Abject Secrets: Sexual Violence and Marxist-Feminist Categories - MSPEN

Amy De'Ath
  amy_de_ath@sfu.ca
  

Abstract

This paper is concerned with the emerging Marxist-feminist category of the “abject”: what the Endnotes collective pragmatically outline as previously waged reproductive work that has become unwaged as a result of neoliberal austerity measures, and thus transformed into denaturalised, indirectly market-mediated activities that must be performed or executed by “someone” in order for the production of surplus-value to continue in the directly market-mediated sphere. Endnotes describe the abject as “that which is cast off, thrown away, but from something that it is part of,” and their rendering of the abject shares key characteristics with Julia Kristeva’s definition of abjection as “the twisted braid of affects and thoughts” that has no definable object, and which draws us “toward the place where meaning collapses.”

But Kristeva’s exploration of this category points towards another dimension in which abject reproduction is performed, often under duress. This gendered abjection is of a kind qualitatively distinct from the definition Endnotes provide, and the most obvious examples of it involve the variously slow to spectacular forms of sexual and gendered violence to which feminised people are subjected. The intellectual and affective responses—the “dealing with”—that these types of structural violence demand are a component of what Silvia Federici calls “the psychological work necessary to reintegrate our physical and emotional balance.” Both of these abject components can be viewed as forms of unpaid “non-labour” that must be made doubly invisible in order for the production of value to continue in the waged sphere. The abject is cut off from the social in a double-dissociation: not only is it deprived of social validation as waged labour, but it is also cast off from what is socially validated as non-labour, the mundane activities of reproductive life—the time supposedly spent cooking, cleaning, washing, exercising etc.—that enables us to turn up at work each day. In proposing that we expand our definition of “the abject” as a Marxist-feminist category, I mean to include that which is not talked about openly: physical and mental activity that is relegated to a feminized and/or racialized realm of secrecy, or otherwise casually framed as an illegitimate or irrational response to a heteronormative and white supremacist social sphere of official “equality,” in a process involving, to borrow Angela McRobbie’s words, “a privatisation of grievances.”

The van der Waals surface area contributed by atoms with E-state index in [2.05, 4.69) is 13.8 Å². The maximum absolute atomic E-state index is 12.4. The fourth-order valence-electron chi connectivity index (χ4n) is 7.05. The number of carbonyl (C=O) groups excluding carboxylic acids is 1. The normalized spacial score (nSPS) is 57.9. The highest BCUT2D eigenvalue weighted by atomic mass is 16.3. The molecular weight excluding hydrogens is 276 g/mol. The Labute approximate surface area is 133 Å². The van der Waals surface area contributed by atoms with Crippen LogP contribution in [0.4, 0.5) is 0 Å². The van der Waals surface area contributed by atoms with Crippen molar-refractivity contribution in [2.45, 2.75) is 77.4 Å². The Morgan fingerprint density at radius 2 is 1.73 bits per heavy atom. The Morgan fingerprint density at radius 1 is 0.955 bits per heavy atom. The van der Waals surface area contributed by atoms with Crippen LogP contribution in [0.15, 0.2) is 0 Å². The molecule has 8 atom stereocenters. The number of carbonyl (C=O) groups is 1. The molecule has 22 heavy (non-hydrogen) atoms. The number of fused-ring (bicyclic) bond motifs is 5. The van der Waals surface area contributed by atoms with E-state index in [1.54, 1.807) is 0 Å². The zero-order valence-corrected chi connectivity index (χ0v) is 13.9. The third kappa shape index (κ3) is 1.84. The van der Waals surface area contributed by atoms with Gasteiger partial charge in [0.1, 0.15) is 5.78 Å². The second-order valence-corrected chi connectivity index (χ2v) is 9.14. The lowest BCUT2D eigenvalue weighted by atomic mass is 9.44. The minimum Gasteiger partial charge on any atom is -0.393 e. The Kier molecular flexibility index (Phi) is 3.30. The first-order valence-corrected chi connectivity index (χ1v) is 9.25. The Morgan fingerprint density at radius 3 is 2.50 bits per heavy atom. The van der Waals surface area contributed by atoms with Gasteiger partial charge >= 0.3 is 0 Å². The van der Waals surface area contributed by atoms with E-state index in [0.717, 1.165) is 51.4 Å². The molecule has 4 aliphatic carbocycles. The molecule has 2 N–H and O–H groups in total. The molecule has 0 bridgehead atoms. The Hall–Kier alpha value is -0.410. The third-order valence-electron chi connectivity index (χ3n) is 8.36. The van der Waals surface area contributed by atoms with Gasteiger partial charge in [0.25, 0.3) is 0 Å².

If we accept this expanded definition of “the abject,” then we can see how the binary categories of naturalised and denaturalised labour that “The Logic of Gender” relies on don’t quite map the current shape and condition of abjection under capital, even as it is broadly introduced as “that which cannot be subsumed or is not worth subsuming.” Nor is it easy to theorize the abject within the parameters of economic analysis or according to a critique of the labour theory of value, given the need to be precise about what counts as labour. What kind of work, or activity, is the abject, then, and how does it fit within contemporary Marxist-feminist theories of social reproduction?

Marxist-feminism - Feminised labour - LGBTQI